North Carolina and much of the world. Nutrient loading has increased over the last century due to fertilization of crops and green spaces, as well as waste from humans, pets, and livestock. The most salient outcome of nutrient loading is increased eutrophication (organic matter accumulation in surface waters), often leading to harmful algal blooms and hypoxia, which jeopardize water supplies and public recreation. As such, developing nutrient criteria and management strategies is a timely objective for state water resources managers. While sources of nutrients have been identified and many nutrient control measures have been proposed, there remains a need to quantitatively assess these sources and controls, particularly at the watershed scale. In this study, we propose a modern, data-driven approach to update our knowledge of the magnitudes of various sources and the effectiveness of various nutrient control strategies. The approach leverages large databases of water quality, hydro-meteorology, and watershed attributes, which have been developed by federal, state, and local governments over the last few decades. The approach will also leverage and advance a sophisticated “hybrid” watershed model that combines a mechanistic representation of nutrient fate and transport within a probabilistic (Bayesian) framework where prior knowledge of loading and transport rates is updated through data-driven inference, and where uncertainty is rigorously quantified. Our project will focus on the Falls and Jordan Lake watersheds of North Carolina, for which preliminary models and data are already available. Key objectives of the proposed research include (1) development of an integrated geospatial database on watershed development, (2) adaptation of the hybrid watershed model to assess watershed development practices, and (3) application of the model to assess future management scenarios. Expected outcomes include quantitative guidance for developing nutrient reduction goals and watershed management strategies.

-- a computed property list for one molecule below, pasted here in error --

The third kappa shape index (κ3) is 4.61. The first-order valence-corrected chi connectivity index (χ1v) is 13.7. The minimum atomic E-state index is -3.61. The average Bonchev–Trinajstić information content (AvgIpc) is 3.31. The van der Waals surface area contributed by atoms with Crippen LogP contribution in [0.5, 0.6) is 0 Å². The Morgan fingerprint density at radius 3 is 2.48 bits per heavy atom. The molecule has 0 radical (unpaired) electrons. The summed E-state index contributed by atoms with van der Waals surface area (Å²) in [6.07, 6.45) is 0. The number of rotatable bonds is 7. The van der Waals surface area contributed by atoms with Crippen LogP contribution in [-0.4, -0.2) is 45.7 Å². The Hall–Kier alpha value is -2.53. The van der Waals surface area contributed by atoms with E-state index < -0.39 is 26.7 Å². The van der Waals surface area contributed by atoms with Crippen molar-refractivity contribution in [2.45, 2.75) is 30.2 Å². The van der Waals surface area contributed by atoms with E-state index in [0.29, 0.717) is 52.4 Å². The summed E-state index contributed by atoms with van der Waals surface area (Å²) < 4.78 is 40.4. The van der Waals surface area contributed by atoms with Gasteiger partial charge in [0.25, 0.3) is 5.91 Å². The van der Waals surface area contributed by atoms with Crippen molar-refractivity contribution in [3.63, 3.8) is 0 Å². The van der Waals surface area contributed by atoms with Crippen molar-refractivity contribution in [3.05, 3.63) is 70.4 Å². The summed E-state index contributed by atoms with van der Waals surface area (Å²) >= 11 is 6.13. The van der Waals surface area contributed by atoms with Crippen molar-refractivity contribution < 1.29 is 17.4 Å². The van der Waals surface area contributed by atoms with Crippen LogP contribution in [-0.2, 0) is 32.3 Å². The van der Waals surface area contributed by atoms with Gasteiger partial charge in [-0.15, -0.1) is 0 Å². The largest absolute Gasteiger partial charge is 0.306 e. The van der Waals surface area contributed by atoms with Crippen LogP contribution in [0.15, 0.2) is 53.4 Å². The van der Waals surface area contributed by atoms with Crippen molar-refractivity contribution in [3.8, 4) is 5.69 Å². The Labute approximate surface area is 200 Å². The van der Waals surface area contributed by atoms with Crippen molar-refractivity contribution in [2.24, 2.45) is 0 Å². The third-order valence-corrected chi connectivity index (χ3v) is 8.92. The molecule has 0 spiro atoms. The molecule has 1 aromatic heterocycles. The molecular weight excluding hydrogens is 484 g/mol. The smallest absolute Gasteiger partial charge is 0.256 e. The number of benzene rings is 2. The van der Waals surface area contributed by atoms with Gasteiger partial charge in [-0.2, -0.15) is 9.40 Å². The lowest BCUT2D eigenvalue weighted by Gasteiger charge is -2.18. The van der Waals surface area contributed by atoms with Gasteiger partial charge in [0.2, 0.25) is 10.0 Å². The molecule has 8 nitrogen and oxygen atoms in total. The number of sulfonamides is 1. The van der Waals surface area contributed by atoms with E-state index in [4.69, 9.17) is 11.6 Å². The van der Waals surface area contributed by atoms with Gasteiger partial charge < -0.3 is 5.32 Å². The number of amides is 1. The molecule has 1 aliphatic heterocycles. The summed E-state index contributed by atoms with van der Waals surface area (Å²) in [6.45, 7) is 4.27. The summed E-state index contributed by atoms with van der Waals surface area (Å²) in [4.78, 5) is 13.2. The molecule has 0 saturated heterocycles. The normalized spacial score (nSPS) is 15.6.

Empowering underrepresented citizens of Charlotte-Mecklenburg with a voice and role in municipal storm water program goals